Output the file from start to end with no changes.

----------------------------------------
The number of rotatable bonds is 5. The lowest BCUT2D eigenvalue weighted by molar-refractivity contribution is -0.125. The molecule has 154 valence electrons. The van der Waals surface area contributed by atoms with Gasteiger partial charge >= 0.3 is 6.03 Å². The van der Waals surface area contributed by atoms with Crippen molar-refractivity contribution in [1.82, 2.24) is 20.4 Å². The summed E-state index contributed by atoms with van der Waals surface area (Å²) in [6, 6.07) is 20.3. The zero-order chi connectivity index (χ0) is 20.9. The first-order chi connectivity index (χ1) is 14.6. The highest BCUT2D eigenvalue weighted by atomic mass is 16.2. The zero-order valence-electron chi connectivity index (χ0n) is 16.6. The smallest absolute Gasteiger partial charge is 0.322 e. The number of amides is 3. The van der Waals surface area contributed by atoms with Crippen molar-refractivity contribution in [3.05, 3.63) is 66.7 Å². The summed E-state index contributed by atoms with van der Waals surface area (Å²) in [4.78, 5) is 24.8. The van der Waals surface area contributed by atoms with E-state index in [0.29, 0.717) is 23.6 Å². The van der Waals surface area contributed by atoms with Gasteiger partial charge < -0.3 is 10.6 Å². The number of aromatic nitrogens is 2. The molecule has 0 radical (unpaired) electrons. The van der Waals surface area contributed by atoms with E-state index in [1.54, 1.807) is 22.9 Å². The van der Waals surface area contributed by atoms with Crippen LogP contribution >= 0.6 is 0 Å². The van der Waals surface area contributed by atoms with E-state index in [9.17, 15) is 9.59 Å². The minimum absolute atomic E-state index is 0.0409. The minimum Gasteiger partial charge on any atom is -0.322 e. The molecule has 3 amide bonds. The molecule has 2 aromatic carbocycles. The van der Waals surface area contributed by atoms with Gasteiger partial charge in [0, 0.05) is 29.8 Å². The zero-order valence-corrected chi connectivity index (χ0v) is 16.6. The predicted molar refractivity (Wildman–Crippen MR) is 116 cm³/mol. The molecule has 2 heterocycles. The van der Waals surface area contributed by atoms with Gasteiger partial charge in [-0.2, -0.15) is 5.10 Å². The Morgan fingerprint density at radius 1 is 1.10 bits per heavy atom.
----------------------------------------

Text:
The number of rotatable bonds is 5. The lowest BCUT2D eigenvalue weighted by molar-refractivity contribution is -0.125. The molecule has 154 valence electrons. The van der Waals surface area contributed by atoms with Gasteiger partial charge >= 0.3 is 6.03 Å². The van der Waals surface area contributed by atoms with Crippen molar-refractivity contribution in [1.82, 2.24) is 20.4 Å². The summed E-state index contributed by atoms with van der Waals surface area (Å²) in [6, 6.07) is 20.3. The zero-order chi connectivity index (χ0) is 20.9. The first-order chi connectivity index (χ1) is 14.6. The highest BCUT2D eigenvalue weighted by atomic mass is 16.2. The zero-order valence-electron chi connectivity index (χ0n) is 16.6. The smallest absolute Gasteiger partial charge is 0.322 e. The number of amides is 3. The van der Waals surface area contributed by atoms with Crippen molar-refractivity contribution in [3.05, 3.63) is 66.7 Å². The summed E-state index contributed by atoms with van der Waals surface area (Å²) in [4.78, 5) is 24.8. The van der Waals surface area contributed by atoms with E-state index in [0.29, 0.717) is 23.6 Å². The van der Waals surface area contributed by atoms with Gasteiger partial charge < -0.3 is 10.6 Å². The number of aromatic nitrogens is 2. The molecule has 0 radical (unpaired) electrons. The van der Waals surface area contributed by atoms with E-state index in [1.54, 1.807) is 22.9 Å². The van der Waals surface area contributed by atoms with Crippen LogP contribution >= 0.6 is 0 Å². The van der Waals surface area contributed by atoms with E-state index in [9.17, 15) is 9.59 Å². The minimum absolute atomic E-state index is 0.0409. The minimum Gasteiger partial charge on any atom is -0.322 e. The molecule has 3 amide bonds. The molecule has 2 aromatic carbocycles. The van der Waals surface area contributed by atoms with Gasteiger partial charge in [0, 0.05) is 29.8 Å². The zero-order valence-corrected chi connectivity index (χ0v) is 16.6. The predicted molar refractivity (Wildman–Crippen MR) is 116 cm³/mol. The molecule has 2 heterocycles. The van der Waals surface area contributed by atoms with Gasteiger partial charge in [-0.2, -0.15) is 5.10 Å². The Morgan fingerprint density at radius 1 is 1.10 bits per heavy atom.